Sep 11, 2013 – As we edge closer towards Breast Cancer Awareness month, one cause that most likely won’t be marketed to us is that of women taking back control of their health by consuming more cancer-fighting foods.
In years past, Smith & Wesson’s pink hand gun and KFC’s “buckets for the cure,”have made the list of approved ‘pink’ products, but nowhere does one find fund-raisers and races for better access to and consumption of the extensive list of foods that increasingly science has vetted as actually preventing and/or killing breast cancer.
All the more reason why a new meta-analysis on flaxseed and breast cancer published in the journal Integrative Cancer Therapy this month is so timely.
The review was no small undertaking, as it obtained its findings by sorting through 1,892 records from a variety of biomedical databases, including MEDLINE, Embase, the Cochrane Library, and AMED from inception to January 2013, concerning any available human interventional or observational data pertaining to flax and breast cancer.
They discovered the following benefits of flaxseed among newly diagnosed breast cancer patients:
Additional findings among uncontrolled and biomarker studies included:
Finally, observational data suggested the consumption of flaxseed:
The study authors concluded:
“Current evidence suggests that flax may be associated with decreased risk of breast cancer. Flax demonstrates antiproliferative effects in breast tissue of women at risk of breast cancer and may protect against primary breast cancer. Mortality risk may also be reduced among those living with breast cancer.”
Feb 28, 2016 – Phytoestrogens such as flax seed are cancer-preventive, not causative. Regular consumption of flax seed prevents breast cancer, reduces tumor growth, inhibits the progression of the disease, and dramatically increases survival time.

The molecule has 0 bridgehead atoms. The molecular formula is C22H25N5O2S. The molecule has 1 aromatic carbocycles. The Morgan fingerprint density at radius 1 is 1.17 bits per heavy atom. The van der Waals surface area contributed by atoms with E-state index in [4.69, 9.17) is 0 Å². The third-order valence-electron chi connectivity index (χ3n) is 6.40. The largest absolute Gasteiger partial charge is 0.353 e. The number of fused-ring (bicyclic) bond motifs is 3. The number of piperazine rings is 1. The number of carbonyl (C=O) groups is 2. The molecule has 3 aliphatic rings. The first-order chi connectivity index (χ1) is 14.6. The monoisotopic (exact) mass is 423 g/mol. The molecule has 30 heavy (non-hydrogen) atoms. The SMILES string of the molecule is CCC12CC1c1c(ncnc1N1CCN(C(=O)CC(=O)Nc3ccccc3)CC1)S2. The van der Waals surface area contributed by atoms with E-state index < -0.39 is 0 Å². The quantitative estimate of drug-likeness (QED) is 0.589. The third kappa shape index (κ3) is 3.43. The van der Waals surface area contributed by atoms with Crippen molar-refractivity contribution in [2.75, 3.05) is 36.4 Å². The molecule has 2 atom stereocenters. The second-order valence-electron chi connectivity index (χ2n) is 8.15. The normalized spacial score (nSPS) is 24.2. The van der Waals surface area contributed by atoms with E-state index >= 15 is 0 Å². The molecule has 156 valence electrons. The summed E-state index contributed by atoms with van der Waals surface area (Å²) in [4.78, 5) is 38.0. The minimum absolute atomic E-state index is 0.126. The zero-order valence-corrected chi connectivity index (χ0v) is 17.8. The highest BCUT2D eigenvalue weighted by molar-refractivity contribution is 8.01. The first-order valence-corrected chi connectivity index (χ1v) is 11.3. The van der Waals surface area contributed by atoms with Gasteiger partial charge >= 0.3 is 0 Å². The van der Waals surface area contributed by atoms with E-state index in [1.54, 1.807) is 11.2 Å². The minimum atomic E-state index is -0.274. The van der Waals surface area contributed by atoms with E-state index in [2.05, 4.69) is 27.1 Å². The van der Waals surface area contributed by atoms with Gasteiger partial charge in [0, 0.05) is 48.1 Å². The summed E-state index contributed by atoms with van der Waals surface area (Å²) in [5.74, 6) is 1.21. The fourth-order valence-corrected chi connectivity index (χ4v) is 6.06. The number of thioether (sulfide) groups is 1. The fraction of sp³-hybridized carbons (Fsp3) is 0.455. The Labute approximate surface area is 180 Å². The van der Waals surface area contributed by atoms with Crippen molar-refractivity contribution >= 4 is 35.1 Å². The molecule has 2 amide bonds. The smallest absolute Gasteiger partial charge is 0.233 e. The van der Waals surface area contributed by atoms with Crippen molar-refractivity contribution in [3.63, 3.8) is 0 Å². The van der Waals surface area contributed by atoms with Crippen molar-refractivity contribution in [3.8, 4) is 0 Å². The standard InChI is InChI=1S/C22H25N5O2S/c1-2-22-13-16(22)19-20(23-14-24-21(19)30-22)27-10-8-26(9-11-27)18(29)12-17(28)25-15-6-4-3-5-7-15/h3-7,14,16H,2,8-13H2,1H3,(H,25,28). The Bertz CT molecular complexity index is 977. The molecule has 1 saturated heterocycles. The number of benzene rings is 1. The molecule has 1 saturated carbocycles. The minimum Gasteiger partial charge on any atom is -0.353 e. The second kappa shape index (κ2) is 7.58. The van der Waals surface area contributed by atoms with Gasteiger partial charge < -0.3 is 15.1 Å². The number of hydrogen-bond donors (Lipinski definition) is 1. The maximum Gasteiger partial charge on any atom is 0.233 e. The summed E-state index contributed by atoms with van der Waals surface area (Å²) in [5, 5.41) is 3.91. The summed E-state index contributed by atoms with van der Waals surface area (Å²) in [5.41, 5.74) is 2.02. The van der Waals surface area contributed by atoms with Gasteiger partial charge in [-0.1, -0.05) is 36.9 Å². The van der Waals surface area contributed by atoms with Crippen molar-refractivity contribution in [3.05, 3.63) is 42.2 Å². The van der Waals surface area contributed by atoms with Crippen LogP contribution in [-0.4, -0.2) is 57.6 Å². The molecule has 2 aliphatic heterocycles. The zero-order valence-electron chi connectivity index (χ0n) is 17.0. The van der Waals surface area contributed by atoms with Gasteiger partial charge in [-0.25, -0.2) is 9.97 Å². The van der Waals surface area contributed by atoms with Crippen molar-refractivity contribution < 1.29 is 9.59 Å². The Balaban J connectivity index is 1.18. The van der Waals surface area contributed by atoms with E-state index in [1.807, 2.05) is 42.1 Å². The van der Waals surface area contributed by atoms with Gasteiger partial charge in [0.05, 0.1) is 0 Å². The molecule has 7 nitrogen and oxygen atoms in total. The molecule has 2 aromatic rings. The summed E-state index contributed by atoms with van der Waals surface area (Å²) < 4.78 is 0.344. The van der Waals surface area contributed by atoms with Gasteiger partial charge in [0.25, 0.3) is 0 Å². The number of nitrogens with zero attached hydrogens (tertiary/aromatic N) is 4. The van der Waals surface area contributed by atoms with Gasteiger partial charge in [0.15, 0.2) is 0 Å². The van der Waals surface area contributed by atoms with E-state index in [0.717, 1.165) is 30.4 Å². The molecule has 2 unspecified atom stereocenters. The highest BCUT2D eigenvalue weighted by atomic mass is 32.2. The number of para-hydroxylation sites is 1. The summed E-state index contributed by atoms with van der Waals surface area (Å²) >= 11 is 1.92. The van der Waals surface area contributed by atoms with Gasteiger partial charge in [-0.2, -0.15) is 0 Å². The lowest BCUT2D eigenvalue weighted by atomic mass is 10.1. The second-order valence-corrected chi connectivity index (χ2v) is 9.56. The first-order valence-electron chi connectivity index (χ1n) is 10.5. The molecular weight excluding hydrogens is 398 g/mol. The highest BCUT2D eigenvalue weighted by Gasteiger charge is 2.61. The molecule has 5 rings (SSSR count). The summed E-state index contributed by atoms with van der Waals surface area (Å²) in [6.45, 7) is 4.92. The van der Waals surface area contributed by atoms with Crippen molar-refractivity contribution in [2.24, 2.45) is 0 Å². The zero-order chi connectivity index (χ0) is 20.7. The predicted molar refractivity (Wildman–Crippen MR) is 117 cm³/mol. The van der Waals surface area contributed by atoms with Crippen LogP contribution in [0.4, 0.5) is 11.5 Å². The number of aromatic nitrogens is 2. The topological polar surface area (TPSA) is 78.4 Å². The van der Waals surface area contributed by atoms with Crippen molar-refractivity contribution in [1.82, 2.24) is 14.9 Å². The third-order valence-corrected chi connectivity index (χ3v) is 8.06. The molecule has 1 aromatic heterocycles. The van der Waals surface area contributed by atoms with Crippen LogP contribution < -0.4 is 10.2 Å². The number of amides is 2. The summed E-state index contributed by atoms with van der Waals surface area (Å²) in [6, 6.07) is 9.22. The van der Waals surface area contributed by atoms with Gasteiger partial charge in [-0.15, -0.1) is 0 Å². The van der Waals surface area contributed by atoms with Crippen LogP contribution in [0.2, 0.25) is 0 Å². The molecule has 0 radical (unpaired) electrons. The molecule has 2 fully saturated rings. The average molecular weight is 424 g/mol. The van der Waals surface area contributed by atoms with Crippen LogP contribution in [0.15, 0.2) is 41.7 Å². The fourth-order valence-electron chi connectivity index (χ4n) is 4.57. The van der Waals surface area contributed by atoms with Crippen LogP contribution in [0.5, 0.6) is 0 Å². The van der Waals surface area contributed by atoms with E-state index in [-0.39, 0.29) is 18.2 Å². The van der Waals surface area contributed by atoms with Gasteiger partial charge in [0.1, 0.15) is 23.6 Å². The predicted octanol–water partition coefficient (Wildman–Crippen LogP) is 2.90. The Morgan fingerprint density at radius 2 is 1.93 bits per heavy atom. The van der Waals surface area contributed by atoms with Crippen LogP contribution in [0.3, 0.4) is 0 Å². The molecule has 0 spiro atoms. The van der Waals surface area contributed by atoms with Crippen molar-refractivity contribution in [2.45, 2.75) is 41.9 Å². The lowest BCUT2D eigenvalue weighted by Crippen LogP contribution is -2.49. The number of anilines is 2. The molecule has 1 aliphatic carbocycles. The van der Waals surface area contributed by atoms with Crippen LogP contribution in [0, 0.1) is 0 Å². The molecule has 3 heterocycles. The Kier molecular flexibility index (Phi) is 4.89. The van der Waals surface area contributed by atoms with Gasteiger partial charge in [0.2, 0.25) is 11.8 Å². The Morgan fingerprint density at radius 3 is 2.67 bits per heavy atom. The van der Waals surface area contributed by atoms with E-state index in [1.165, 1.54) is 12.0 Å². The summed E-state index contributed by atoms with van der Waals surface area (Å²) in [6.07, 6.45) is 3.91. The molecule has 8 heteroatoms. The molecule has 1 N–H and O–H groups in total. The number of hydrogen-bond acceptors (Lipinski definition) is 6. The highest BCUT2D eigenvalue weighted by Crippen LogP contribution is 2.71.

Your Doctor is Wrong
Many doctors tell their patients to avoid flaxseed as they believe that phytoestrogens are bad for women with breast cancer. The ‘logic’ behind the notion that flax is a weak estrogen and therefore could potentially stimulate hormone dependent cancers is simply, well, not logical. On the contrary, studies have found that the more flaxseed a woman eats, the less likely she will get breast cancer. If she has already been diagnosed, flaxseed has the potential to reduce the growth and invasiveness of her cancer.
While it is true that a high concentration of plasma estrogen is associated with breast cancer, the lignans in flaxseed actually help reduce estrogen’s effects. Phytoestrogens compete with natural estrogen for binding to the receptors on breast cells, yet they exert much milder action than the body’s own estrogen. While the chemotherapy drug tamoxifen also blocks estrogen receptors, it comes with a host of dangerous side effects.
One of the other ways the tamoxifen works is by starving the tumor of its blood supply. However, once again, researchers have found that flaxseed provides the same response.
A landmark study led by lignin expert Dr Lilian Thompson, a professor in the Department of Nutritional Sciences at the University of Toronto, showed that just two tablespoons (25 grams) of flaxseed daily can significantly reduce tumor growth. The researchers further concluded that the effect of flaxseed on cancerous cells was comparable to that of tamoxifen, sans the side effects.
In this infamous study, women with newly diagnosed breast cancer were given either a muffin laden with 25 grams of flaxseed or a placebo muffin that did not contain flax. The researchers found that in those participants who had eaten the flax muffin there was a 34% reduction of the Ki-67 index expression (a cellular marker for proliferation) a 71% decrease in Her2/Neu expression (Her2/neu is a genetic marker that predicts the aggressiveness of the cancer) and a 30.7% increase in apoptosis (cell death). Mighty impressive results.
When the tumors were removed, the researchers found that the women who had eaten the flax seed muffins had slower-growing tumors than the others. And what is really cool is that the researchers found that the effect of flax on the cancerous cells was comparable with that seen using chemotherapy (tamoxifen).